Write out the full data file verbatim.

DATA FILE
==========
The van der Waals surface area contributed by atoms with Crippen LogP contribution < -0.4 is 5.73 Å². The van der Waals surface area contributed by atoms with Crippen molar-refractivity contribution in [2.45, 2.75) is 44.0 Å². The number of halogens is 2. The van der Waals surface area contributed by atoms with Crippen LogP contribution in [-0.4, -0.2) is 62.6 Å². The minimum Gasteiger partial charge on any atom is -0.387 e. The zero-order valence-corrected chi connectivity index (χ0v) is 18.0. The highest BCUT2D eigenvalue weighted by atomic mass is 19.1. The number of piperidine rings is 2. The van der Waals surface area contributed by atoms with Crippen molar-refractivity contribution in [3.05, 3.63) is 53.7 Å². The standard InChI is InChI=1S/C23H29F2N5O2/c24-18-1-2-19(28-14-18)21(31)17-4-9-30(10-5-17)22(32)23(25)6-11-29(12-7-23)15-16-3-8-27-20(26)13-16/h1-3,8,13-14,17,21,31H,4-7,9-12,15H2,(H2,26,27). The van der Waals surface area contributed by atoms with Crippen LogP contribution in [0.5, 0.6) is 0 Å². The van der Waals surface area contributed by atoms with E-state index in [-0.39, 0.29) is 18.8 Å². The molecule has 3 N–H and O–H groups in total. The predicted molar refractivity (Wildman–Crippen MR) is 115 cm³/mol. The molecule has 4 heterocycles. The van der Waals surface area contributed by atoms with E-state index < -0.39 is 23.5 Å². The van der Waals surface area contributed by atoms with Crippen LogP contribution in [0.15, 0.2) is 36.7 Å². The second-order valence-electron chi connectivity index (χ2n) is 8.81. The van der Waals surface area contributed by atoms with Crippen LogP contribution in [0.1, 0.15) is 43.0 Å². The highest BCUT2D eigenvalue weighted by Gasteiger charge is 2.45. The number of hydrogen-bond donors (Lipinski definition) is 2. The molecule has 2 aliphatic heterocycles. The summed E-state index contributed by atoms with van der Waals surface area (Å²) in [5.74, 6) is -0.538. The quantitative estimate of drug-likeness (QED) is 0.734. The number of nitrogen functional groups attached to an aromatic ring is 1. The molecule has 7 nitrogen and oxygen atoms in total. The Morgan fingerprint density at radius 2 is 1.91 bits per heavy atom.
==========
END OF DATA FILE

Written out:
The van der Waals surface area contributed by atoms with Crippen LogP contribution < -0.4 is 5.73 Å². The van der Waals surface area contributed by atoms with Crippen molar-refractivity contribution in [2.45, 2.75) is 44.0 Å². The number of halogens is 2. The van der Waals surface area contributed by atoms with Crippen LogP contribution in [-0.4, -0.2) is 62.6 Å². The minimum Gasteiger partial charge on any atom is -0.387 e. The zero-order valence-corrected chi connectivity index (χ0v) is 18.0. The highest BCUT2D eigenvalue weighted by atomic mass is 19.1. The number of piperidine rings is 2. The van der Waals surface area contributed by atoms with Crippen molar-refractivity contribution in [3.05, 3.63) is 53.7 Å². The standard InChI is InChI=1S/C23H29F2N5O2/c24-18-1-2-19(28-14-18)21(31)17-4-9-30(10-5-17)22(32)23(25)6-11-29(12-7-23)15-16-3-8-27-20(26)13-16/h1-3,8,13-14,17,21,31H,4-7,9-12,15H2,(H2,26,27). The van der Waals surface area contributed by atoms with Crippen LogP contribution in [0.5, 0.6) is 0 Å². The van der Waals surface area contributed by atoms with E-state index in [-0.39, 0.29) is 18.8 Å². The molecule has 3 N–H and O–H groups in total. The predicted molar refractivity (Wildman–Crippen MR) is 115 cm³/mol. The molecule has 4 heterocycles. The van der Waals surface area contributed by atoms with E-state index < -0.39 is 23.5 Å². The van der Waals surface area contributed by atoms with Crippen LogP contribution in [0.15, 0.2) is 36.7 Å². The second-order valence-electron chi connectivity index (χ2n) is 8.81. The van der Waals surface area contributed by atoms with Crippen LogP contribution in [0.1, 0.15) is 43.0 Å². The highest BCUT2D eigenvalue weighted by Gasteiger charge is 2.45. The number of hydrogen-bond donors (Lipinski definition) is 2. The molecule has 2 aliphatic heterocycles. The summed E-state index contributed by atoms with van der Waals surface area (Å²) in [5.74, 6) is -0.538. The quantitative estimate of drug-likeness (QED) is 0.734. The number of nitrogen functional groups attached to an aromatic ring is 1. The molecule has 7 nitrogen and oxygen atoms in total. The Morgan fingerprint density at radius 2 is 1.91 bits per heavy atom.